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Blake Dowling: Internet barriers and aircraft carriers

Should the government provide internet?

Quiz time!

Can you guess how many aircraft carriers the U.S. Navy has? The answer: 11.

Some have been in service since the 70s. One just launched in 2017 — The USS Gerald R Ford — and it is a beast of a ship.

Another carrier doesn’t even live in the U.S.; that’s the USS Ronald Reagan, it’s based in Japan.

There used to be one in Florida, the USS John F Kennedy, but it was decommissioned in 2007.

Speaking of which, they are having a tough time with that decommission effort, as the Kennedy was nuclear powered. Where does one put old nuclear-powered, very large boat engines?

That is a serious thing to contend with (and I’m glad that chore is not on my to-do list for today).

Returning to carriers; other countries around the world have one (maybe two) max.

Italy has two, while most major powers have one. Even China and Russia have just a single carrier each.

This makes the U.S. the superior navy on the Earth’s oceans, able to bring a world of hurt — or aid — to your doorstep quickly (if there’s an ocean nearby).

I wish there were more stories out there about our brave sailors and the role they play in disaster relief around the world.

For example, here’s one.

The government builds and maintains these ships — that’s their job, yes? What else IS the government’s job? Provide roads? Police? I think we can agree on this.

How about space exploration? Health care? Oops. There goes consensus.

How about internet, then? Should the government provide internet?

Throughout Florida, it is increasingly something city governments are considering and implementing (in some cases).

As for me, I have worked with clients in the Ocala area, having to deal with outages from the city, and dialing the 800 number for assistance. That makes for a long call.

Why would you deploy high-speed internet when the private sector already has the infrastructure (not cheap) in place to provide residential and commercial use for that market?

Multiple providers offer options in North Florida.

If you propose it, who would build it? Pay for it? Support it? We are talking millions of dollars.

Also, what would the city charge? In some cases, would it be free?

That makes it hard for the private sector to compete.

We all know (I hope) free things are not really free. Eventually, someone gets stuck with the tab.

Think of it like this: An all-day bar tab during football season at Smith’s Ole Bar in Atlanta in my first few years out of college with a dozen friends. They all left at various times, with the waiter asking: “Who had the 96 Budweisers? That will be $576.00” when it’s only you and your significant other at the table.

Never leave a tab. Never. That’s just bad manners.

But I digress; this isn’t a column about free stuff versus not-free stuff.

This would be some of that Atlanta crowd at the Ritz, game day, 20 years later and much better with their tabs.

 It’s just some random thoughts on the government getting into a space that is already covered.

The government doesn’t sell cars or jeans. How about cell phones? Pizza? TV packages?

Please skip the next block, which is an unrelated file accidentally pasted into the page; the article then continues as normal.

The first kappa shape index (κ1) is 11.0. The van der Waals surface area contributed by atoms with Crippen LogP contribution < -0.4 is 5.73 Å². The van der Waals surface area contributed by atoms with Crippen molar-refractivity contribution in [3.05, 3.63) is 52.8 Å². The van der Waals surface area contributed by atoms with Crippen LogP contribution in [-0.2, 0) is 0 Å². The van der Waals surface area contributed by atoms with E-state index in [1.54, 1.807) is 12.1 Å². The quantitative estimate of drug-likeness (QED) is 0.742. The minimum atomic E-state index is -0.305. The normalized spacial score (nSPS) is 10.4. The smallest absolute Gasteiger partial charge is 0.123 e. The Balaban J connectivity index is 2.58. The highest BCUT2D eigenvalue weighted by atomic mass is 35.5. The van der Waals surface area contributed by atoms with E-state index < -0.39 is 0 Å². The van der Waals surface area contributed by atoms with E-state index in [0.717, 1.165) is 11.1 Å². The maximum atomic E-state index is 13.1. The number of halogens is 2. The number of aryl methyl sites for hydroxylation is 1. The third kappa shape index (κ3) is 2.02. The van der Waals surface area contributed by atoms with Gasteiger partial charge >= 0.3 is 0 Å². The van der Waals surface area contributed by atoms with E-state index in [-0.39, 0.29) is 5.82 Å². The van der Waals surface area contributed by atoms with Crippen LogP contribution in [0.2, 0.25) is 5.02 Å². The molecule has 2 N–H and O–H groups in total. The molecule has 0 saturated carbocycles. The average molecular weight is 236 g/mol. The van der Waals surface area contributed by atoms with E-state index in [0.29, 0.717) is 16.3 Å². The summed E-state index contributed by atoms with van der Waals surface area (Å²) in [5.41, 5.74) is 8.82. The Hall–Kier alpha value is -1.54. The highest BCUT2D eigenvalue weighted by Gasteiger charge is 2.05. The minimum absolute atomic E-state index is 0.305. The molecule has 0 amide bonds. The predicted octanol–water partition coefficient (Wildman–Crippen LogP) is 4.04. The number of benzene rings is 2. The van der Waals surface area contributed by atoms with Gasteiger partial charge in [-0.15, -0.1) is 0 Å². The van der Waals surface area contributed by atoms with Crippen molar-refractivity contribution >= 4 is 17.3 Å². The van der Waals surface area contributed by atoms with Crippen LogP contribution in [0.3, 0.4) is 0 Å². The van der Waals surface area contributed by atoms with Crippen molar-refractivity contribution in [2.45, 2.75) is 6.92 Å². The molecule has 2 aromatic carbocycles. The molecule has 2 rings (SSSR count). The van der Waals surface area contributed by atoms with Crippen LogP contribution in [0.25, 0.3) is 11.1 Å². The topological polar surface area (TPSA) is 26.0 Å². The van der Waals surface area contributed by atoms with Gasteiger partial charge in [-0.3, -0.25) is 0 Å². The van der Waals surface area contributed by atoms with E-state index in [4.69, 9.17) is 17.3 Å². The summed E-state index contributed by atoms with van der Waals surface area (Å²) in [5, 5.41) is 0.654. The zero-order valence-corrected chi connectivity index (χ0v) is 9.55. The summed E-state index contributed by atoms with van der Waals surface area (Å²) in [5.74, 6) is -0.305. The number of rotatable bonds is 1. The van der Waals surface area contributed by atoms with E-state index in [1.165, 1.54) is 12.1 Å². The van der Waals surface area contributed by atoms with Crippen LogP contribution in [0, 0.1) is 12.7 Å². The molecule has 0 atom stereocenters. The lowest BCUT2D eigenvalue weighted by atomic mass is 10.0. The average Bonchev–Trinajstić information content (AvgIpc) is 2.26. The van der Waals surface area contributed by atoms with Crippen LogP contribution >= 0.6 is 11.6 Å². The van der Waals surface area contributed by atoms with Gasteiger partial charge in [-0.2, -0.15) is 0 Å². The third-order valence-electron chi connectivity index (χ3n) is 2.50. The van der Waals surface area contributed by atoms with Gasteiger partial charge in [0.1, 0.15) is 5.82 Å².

I can see it now … next on “GovFlix —Talkin’ Weed with Nikki Fried.” Or how about “Beto and the Beat?

I’m glad Beto O’Rourke gave up music. Ouch. Then again, you should have heard my high school band. (Also, ouch.)

You should have seen my high school talent show from 1990, featuring me and now-Mayor John Dailey (he juggles really well).

Yours truly.

Mayor Dailey, juggling master.

Does your county in Florida have high-speed access?

Here in Leon County, over 95 percent of citizens have access to high-speed internet. Check out your county here: Polk County also comes in at over 96 percent.

According to, Florida is the No. 9 most connected state in the U.S., with 98 percent of Floridians having access to 10 MBPS internet service from 198 broadband providers. There is a lot to consider when diving into this space. In Tallahassee, it is undoubtedly a hot topic.

In Ocala, government internet it is a reality. In Tampa, it is the private sector (as in most markets).

Dunnellon built their own fiber for just under 10 million and sold it to a fiber company not long after for only $1 million (I did the math, not a good deal). It was a pretty epic failure getting into the internet business.

If not internet service, what do we need in Florida from our government?

Easy … spaceships!

Why did NASA Get out of the spaceship game? We need to get back out there. We need space bases and the jobs and economic growth that they will bring.

We also really need this TV show:

Based on the above points you would think spaceships would fit into something the government would tackle right? Elon Musk and his SpaceX crew seem sharp, but are they up to the task?

So, if anyone thinks I am in the internet business, I am not. Our company provides information technology support and a full range of services and products — but not internet service.

(Just making clear on that point.)

This is just a high-level view on public versus private sector roles in our nation and state.

Plus, aircraft carriers are really fascinating too. And who doesn’t love old pics from high school?

Taking a moment of seriousness, I would like to offer sincere thanks to all those who served in our Navy as well as all other branches of the military.

See you out there.


Blake Dowling is CEO of Aegis Business Technologies. He can be reached at

Written By

Blake Dowling is CEO of Aegis Business Technologies. His technology columns are published by several organizations. Contact him at or at

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